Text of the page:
The Ottoman Heraklion


Generally, the Ottoman Heraklion is of great interest to anyone wander and get acquainted with the flavor of a bygone era.

Heraklion during the Ottoman rule (1669-1898) changed largely neoclassical baroque picture the Venetians had give and was converted into a city with a rich oriental element.

Firstly, where you find yourself in the center of the city, is sure to see its famous fountains, which gave water to residents and relieve a water shortage. Known is the Fountain of Lions, which the Ottomans surrounded by a canopy of changing it completely the appearance of (later removed it); too, Bembo Fountain, which was built by the Venetian Gianmateo Bembo in the 16th century and is the square Cornaro. Next to this is the charity of the Ottoman fountain, called "sebil", which now serves as a cafe. Of course, there are other fountains around the city and located in adjacent streets.

The interventions of the Ottomans not only confined to the issue of water supply, but also extended to churches found in the city, of which most have turned into mosques. The exception is the church of Saint Minas, the cathedral of the city, which was built in the last years of the Ottoman occupation.

Also, exceptional architectural beauty were the mansions of wealthy Ottomans, called "huts". The biggest was the Konak of merchant Rasich Asprakis or as it is known today, "Chronaki home" located on G. Chronaki Street 26. Another was konaki of Mirza Efendi in 17 Albert Street, which today houses the Italian School of Archaeology.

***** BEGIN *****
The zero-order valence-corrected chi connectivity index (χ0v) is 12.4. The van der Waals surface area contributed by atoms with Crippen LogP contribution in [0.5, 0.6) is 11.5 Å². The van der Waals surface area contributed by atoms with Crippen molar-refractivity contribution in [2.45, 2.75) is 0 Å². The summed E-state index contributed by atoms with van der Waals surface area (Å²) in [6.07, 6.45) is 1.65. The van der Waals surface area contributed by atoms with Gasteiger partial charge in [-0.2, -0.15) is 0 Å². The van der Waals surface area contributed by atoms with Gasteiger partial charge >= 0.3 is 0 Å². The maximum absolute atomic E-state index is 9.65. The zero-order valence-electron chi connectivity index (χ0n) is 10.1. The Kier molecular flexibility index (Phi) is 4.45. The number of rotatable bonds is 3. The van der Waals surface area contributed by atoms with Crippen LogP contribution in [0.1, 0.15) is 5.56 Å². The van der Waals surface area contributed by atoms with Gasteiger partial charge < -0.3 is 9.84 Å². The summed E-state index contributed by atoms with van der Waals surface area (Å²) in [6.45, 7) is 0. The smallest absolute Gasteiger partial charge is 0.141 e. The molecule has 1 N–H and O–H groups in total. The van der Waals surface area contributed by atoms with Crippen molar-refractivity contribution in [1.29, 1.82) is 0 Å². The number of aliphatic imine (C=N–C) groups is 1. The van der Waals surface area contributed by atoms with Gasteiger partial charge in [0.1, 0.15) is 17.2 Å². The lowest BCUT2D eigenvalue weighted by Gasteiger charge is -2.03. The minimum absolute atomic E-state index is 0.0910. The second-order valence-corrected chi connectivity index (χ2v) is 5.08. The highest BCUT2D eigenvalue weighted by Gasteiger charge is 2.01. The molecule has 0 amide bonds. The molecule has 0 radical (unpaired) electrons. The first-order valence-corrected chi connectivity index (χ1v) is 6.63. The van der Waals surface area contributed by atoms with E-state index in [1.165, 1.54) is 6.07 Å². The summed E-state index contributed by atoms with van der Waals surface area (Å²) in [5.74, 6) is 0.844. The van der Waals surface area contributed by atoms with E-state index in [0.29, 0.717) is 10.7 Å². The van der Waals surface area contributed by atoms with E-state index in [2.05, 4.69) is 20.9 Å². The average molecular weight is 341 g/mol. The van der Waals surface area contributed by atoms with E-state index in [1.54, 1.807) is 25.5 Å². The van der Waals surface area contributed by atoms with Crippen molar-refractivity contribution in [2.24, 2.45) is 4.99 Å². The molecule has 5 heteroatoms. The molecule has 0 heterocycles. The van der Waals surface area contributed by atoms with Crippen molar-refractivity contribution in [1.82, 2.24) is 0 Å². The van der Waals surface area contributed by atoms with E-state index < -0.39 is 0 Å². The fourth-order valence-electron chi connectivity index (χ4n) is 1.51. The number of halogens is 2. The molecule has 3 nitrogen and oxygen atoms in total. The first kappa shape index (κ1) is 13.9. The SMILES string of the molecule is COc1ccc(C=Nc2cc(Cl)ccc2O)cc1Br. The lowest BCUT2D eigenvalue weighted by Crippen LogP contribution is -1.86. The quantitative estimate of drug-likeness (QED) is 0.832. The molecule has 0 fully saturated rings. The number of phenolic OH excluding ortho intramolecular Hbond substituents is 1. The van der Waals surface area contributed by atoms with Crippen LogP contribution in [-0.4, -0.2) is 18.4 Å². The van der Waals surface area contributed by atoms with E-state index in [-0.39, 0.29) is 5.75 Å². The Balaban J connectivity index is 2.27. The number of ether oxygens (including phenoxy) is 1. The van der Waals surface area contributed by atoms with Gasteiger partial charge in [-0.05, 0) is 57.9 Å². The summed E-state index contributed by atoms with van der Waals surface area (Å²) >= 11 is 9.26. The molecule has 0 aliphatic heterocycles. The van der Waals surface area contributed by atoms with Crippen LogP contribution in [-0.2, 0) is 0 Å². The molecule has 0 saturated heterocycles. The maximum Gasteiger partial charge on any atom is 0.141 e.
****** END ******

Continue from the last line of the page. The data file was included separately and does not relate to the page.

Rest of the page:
The elongated building that runs along the boulevard of Justice in downtown Heraklion and now housed the courts and agencies of Crete, were the barracks of the Janissaries.

Across the Venetian Koules was until the early 1930s another smaller Koules, who had been built by the Ottomans and it was demolished to pave the coast road.

Numerous were the chamam’s operating in the city. The remains of one of these survive today on the street Apokoronou 15 and is the house of Zekeria Bey.

As it can be seen, the Ottomans had emphasized the creation of fountains to enable the common people to be watered. The wealthy built imposing houses in which they operated chamam’s. Within the city there were churches that had been mosques. Also, the major markets were the heart of economy in the city.

Generally, the Ottoman Heraklion is of great interest to anyone wander and get acquainted with the flavor of a bygone era.

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